The court also relied on Ex parte Feetham 1954 (2) SA 468 (N), in which Holmes J held ‘the relevant qualification should be the applicant’s passing of the LLB examination, and not the extraneous act of the university in conferring the degree’ and Ex Parte Tlotlego (GJ) (unreported case no 2017/34672, 8-12-2017) (Victor J), where it was held ‘the courts become a role player/gatekeeper in the debtor/creditor relationship between student and University.’ The executive through r 17.6.3 became the role player and gatekeeper.

Even though the court agreed that the rule goes beyond what is required by s 26(1)(a) and that it is inconsistent with the Constitution, it still questioned whether the applicant was fit and proper to be admitted. In para 59 the court asked whether a person who owes a debt to a university (as in this instance) and who does not show that the debt is going to be purged and how they intend to purge the debt, is a fit and proper person for admission in that is such a person of complete honesty, reliability and integrity? The court answered no. It went further to state that in the absence of proof that the debt is going to be paid and how it is going to be paid, the high bar for integrity and honesty that is expected from the legal practitioner is not cleared.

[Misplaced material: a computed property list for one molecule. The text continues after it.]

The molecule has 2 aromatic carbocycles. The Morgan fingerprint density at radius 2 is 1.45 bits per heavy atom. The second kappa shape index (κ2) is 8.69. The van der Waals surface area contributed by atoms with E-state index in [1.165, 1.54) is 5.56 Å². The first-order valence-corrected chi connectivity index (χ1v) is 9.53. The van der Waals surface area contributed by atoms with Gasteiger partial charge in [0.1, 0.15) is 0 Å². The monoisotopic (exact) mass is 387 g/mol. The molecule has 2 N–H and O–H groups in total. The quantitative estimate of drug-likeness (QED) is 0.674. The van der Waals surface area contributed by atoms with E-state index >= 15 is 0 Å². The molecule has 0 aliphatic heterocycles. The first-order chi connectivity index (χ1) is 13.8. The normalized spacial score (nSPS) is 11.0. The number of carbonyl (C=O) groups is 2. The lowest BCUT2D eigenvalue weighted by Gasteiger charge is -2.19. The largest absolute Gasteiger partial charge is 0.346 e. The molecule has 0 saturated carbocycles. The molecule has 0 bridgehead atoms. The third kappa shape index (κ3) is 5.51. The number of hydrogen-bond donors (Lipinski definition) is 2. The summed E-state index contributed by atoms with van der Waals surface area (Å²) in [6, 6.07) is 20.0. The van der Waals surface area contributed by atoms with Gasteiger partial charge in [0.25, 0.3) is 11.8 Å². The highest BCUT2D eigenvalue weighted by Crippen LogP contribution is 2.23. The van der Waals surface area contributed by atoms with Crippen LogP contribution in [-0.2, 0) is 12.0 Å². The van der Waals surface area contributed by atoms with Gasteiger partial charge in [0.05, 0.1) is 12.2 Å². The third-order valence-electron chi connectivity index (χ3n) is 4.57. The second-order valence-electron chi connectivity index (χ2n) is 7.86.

Conclusion

I disagree with the court in this instance, the question of honesty and integrity cannot be placed with such a high bar. The court is worried that the applicant after admission will continue to practice without the LLB degree certificate and never settle the university fees. I submit that this is not the concern of the court or any court as the debtors have remedies to recover money that is due to them, and the court should not concern itself with this aspect.

The court declared r 17.6.3 of the Rules to be unconstitutional for the purpose of admission.

Lindumusa Makamu BA LLB (Univen) is a legal practitioner at Makamu Law Chambers in Mbombela. Mr Makamu was the applicant in the above matter.

This article was first published in De Rebus in 2022 (July) DR 39.